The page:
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Tools and Hardware1449 of 2930What are they,Europe WWII country names on themVintage Artisan Gamble Store Rotary Mower
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Posted 2 years ago

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jgw
(1 item)

Anyone know what this item is?
My Dad had it but is unsure of it's use or origin?
It has a number 9 on it and a 7/8 designation.
There appears to be a metal blade in it.
The centre dowl is threaded and screws down behind the blade.

Update:
We got an idea that maybe it is designed to put a raw piece of wood in it and as you turned it there would be a 7/8 thread created on the piece of wood???
Sound plausable?

Mystery Solved

Comments

  1. blunderbuss2 blunderbuss2, 2 years ago
    It's a carpenter's tool. Do I get the ribbon? I've had a lot of old carpenter's tools that I had to figure out & this will take a little time.
  2. jgw, 2 years ago
    I will take it apart and post more pictures.
  3. blunderbuss2 blunderbuss2, 2 years ago
    Yeah, that will work. The blade slot appears angled. Would also like to see the shape of the metal blade. I'm leaning toward a wheelwright tool.
  4. blunderbuss2 blunderbuss2, 2 years ago
    It's a hollow auger, sometimes know as a rollickingrodforthewhatchamacallit or exactly the same thing only entirely different. I'm sure this is right, - I think.
    Wooden spokes were worked-down with a spoke-shave but the outer end had to be made round to fit in the holes in the felloes. This dooby was put over the end of the spoke to turn it round. The depth of the blade determined the dia. & the hand-screw determined the depth.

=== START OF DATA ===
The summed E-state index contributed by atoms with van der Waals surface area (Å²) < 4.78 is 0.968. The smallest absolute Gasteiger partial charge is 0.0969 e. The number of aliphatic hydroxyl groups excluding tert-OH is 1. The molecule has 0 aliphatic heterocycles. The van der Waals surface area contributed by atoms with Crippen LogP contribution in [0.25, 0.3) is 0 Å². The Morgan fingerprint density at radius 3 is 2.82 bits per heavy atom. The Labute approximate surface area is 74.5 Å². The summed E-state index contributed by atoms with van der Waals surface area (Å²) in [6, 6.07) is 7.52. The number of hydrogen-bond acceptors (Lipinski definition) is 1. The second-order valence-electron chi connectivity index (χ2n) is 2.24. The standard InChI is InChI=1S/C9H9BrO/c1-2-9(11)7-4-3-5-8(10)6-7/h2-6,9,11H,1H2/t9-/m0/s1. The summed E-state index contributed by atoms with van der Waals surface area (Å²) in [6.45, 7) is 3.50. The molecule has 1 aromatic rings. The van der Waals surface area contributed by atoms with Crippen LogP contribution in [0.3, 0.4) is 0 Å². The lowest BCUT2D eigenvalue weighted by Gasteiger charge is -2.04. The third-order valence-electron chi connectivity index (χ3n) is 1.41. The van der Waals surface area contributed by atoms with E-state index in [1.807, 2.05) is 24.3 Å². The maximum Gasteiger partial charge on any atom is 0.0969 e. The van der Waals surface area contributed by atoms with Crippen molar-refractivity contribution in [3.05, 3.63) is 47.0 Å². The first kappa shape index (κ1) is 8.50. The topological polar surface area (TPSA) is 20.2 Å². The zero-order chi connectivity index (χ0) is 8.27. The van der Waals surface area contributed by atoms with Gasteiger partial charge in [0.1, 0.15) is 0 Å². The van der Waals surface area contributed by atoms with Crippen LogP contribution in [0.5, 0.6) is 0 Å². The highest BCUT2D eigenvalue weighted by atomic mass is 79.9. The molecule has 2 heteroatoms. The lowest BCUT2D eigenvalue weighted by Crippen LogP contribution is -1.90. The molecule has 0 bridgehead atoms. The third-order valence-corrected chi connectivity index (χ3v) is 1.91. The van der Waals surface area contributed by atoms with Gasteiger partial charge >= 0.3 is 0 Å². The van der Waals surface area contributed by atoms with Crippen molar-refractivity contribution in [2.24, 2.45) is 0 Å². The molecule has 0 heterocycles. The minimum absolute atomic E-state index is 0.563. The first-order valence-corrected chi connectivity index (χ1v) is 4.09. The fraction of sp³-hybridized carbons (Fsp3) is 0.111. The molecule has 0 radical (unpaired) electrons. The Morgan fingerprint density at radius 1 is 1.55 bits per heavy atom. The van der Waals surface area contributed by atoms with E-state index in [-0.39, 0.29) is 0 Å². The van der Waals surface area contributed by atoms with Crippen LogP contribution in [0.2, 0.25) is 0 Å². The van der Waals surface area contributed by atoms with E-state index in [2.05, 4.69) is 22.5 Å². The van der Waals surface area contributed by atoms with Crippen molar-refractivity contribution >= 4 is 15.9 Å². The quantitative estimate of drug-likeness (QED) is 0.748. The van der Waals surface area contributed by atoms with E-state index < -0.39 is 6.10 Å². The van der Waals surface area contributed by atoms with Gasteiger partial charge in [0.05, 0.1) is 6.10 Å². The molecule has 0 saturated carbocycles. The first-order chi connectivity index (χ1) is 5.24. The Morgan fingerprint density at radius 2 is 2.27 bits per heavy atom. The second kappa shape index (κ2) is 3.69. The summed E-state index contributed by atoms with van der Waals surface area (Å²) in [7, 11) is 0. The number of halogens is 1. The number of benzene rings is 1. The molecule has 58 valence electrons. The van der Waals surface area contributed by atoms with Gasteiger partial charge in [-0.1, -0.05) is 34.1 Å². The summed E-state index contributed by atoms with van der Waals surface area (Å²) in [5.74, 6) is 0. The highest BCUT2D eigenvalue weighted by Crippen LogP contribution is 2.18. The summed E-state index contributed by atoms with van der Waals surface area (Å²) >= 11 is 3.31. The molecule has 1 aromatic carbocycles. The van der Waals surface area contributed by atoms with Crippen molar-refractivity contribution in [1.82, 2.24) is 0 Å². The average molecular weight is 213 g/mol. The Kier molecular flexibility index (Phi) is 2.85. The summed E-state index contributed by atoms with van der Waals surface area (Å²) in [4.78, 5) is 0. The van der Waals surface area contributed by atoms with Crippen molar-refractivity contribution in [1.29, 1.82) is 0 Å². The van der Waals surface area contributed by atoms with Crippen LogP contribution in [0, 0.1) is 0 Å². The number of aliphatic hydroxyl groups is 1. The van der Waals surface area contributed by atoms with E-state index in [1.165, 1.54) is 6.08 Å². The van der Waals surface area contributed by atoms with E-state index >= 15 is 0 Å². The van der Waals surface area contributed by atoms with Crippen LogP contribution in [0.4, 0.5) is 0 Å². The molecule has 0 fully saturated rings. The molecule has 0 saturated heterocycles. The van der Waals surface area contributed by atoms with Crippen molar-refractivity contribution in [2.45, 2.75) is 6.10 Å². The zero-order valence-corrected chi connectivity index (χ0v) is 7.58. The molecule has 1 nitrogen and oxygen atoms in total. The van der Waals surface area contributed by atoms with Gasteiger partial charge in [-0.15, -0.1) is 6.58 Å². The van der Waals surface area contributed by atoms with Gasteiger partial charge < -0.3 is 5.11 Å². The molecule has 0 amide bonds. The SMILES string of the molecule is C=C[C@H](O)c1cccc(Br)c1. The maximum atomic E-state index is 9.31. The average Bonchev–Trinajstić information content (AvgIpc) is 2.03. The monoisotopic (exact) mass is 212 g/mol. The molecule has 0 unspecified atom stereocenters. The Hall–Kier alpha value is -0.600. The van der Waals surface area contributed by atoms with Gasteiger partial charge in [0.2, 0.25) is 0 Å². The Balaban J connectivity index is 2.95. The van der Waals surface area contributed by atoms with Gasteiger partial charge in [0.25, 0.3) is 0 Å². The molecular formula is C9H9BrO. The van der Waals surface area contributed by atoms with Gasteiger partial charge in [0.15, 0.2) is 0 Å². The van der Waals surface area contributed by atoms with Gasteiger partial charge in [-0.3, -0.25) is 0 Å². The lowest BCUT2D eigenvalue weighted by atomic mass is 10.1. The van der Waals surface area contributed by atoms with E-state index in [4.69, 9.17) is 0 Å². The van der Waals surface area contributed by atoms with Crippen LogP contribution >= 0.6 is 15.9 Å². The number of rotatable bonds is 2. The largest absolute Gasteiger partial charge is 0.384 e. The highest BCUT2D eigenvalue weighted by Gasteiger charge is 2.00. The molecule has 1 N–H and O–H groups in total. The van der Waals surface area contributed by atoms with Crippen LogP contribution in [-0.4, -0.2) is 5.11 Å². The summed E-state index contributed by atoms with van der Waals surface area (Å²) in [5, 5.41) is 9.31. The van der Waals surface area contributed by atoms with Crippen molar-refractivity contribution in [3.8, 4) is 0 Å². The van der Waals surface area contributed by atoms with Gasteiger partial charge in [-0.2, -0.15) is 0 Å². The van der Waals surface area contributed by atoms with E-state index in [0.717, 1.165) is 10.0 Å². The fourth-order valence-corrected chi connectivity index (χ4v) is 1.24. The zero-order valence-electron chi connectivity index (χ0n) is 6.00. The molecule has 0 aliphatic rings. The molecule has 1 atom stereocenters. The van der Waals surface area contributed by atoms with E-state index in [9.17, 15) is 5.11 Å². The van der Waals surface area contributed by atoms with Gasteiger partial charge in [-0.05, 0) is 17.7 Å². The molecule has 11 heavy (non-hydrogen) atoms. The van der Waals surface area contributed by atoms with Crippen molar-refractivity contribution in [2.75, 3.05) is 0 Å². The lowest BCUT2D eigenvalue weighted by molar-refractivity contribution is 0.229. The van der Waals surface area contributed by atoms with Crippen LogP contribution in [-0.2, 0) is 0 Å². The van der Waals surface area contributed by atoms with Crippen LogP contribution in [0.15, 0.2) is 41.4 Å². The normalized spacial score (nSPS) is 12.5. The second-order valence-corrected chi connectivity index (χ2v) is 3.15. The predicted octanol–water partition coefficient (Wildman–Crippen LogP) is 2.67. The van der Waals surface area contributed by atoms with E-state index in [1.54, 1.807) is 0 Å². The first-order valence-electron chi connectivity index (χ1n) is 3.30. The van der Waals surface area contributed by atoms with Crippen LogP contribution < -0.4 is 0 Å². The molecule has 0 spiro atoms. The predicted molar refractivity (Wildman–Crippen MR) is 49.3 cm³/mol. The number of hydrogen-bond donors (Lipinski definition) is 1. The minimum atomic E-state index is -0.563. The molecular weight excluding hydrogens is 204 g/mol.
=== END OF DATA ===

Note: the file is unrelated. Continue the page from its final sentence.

Is this all clear? If not, get a translator! If U hadn't sent the 2nd set of pics., I would still be wondering.
    I'll be glad when I get my truck out of the shop so i can get away from this site for awhile!
  5. jgw, 2 years ago
    Thanks for your help.
    It all makes sense now.
    Mystery solved.
  6. blunderbuss2 blunderbuss2, 2 years ago
    It does? Since it had no guide, like for making mortises or moulding, I figured it had to do with wheelwrights. Now you know what to label it in your next garage sale.
  7. blunderbuss2 blunderbuss2, 2 years ago
    Looks like ROBin--, has got it nailed down better. Is the metal blade shaped for cutting threads? Wonder why the threaded piece except to restrict depth or to show what size thread to the carpenter.
  8. jgw, 2 years ago
    Thanks for all the great info Rob.
    This certainly clears things up.

    Blunderbuss2 - to answer your last question it has a V shaped blade so it would cut threads. I should have mentioned that before.
  9. blunderbuss2 blunderbuss2, 2 years ago
    Hey, as a weekend furniture maker & historian, I had a great time researching old tools & learned a lot. May even reproduce a few I found.
    I can understand the threads being on the "other side" as they would keep the pitch consistent as the dowel was threaded but can only see the threaded handle as a reference for the user. Was fun.

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